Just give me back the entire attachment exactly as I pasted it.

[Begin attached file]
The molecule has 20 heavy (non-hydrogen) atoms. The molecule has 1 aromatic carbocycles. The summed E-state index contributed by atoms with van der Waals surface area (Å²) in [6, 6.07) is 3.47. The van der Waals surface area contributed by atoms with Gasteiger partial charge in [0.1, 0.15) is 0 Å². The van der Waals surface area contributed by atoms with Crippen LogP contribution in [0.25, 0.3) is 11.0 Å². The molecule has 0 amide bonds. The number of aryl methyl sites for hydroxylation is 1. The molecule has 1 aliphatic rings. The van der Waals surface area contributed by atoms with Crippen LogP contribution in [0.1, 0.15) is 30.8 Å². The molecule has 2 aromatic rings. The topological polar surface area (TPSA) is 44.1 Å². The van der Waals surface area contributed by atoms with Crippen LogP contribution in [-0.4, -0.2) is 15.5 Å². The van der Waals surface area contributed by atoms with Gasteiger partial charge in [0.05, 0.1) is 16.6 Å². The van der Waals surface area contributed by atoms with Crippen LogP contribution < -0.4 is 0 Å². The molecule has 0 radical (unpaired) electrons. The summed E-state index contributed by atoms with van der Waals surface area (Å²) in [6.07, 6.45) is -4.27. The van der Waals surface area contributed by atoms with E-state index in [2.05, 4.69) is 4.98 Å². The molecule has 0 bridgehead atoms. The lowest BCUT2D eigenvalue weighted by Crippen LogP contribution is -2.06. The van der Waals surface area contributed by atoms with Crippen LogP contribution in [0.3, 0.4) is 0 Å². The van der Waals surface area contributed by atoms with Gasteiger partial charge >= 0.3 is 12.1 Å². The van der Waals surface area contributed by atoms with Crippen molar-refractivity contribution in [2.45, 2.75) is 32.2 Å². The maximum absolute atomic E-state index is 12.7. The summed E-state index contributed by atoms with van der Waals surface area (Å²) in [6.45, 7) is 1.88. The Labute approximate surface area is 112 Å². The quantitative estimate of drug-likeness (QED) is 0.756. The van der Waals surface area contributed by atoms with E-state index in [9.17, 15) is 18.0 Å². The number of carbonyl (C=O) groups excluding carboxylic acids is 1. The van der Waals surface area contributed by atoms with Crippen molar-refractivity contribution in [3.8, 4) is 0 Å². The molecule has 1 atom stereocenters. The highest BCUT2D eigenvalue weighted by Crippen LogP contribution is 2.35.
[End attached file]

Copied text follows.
The molecule has 20 heavy (non-hydrogen) atoms. The molecule has 1 aromatic carbocycles. The summed E-state index contributed by atoms with van der Waals surface area (Å²) in [6, 6.07) is 3.47. The van der Waals surface area contributed by atoms with Gasteiger partial charge in [0.1, 0.15) is 0 Å². The van der Waals surface area contributed by atoms with Crippen LogP contribution in [0.25, 0.3) is 11.0 Å². The molecule has 0 amide bonds. The number of aryl methyl sites for hydroxylation is 1. The molecule has 1 aliphatic rings. The van der Waals surface area contributed by atoms with Crippen LogP contribution in [0.1, 0.15) is 30.8 Å². The molecule has 2 aromatic rings. The topological polar surface area (TPSA) is 44.1 Å². The van der Waals surface area contributed by atoms with Crippen LogP contribution in [-0.4, -0.2) is 15.5 Å². The van der Waals surface area contributed by atoms with Gasteiger partial charge in [0.05, 0.1) is 16.6 Å². The van der Waals surface area contributed by atoms with Crippen LogP contribution < -0.4 is 0 Å². The molecule has 0 radical (unpaired) electrons. The summed E-state index contributed by atoms with van der Waals surface area (Å²) in [6.07, 6.45) is -4.27. The van der Waals surface area contributed by atoms with E-state index in [2.05, 4.69) is 4.98 Å². The molecule has 0 bridgehead atoms. The lowest BCUT2D eigenvalue weighted by Crippen LogP contribution is -2.06. The van der Waals surface area contributed by atoms with Crippen LogP contribution in [0.3, 0.4) is 0 Å². The van der Waals surface area contributed by atoms with Gasteiger partial charge >= 0.3 is 12.1 Å². The van der Waals surface area contributed by atoms with Crippen molar-refractivity contribution in [2.45, 2.75) is 32.2 Å². The maximum absolute atomic E-state index is 12.7. The summed E-state index contributed by atoms with van der Waals surface area (Å²) in [6.45, 7) is 1.88. The Labute approximate surface area is 112 Å². The quantitative estimate of drug-likeness (QED) is 0.756. The van der Waals surface area contributed by atoms with E-state index in [9.17, 15) is 18.0 Å². The number of carbonyl (C=O) groups excluding carboxylic acids is 1. The van der Waals surface area contributed by atoms with Crippen molar-refractivity contribution in [3.8, 4) is 0 Å². The molecule has 1 atom stereocenters. The highest BCUT2D eigenvalue weighted by Crippen LogP contribution is 2.35.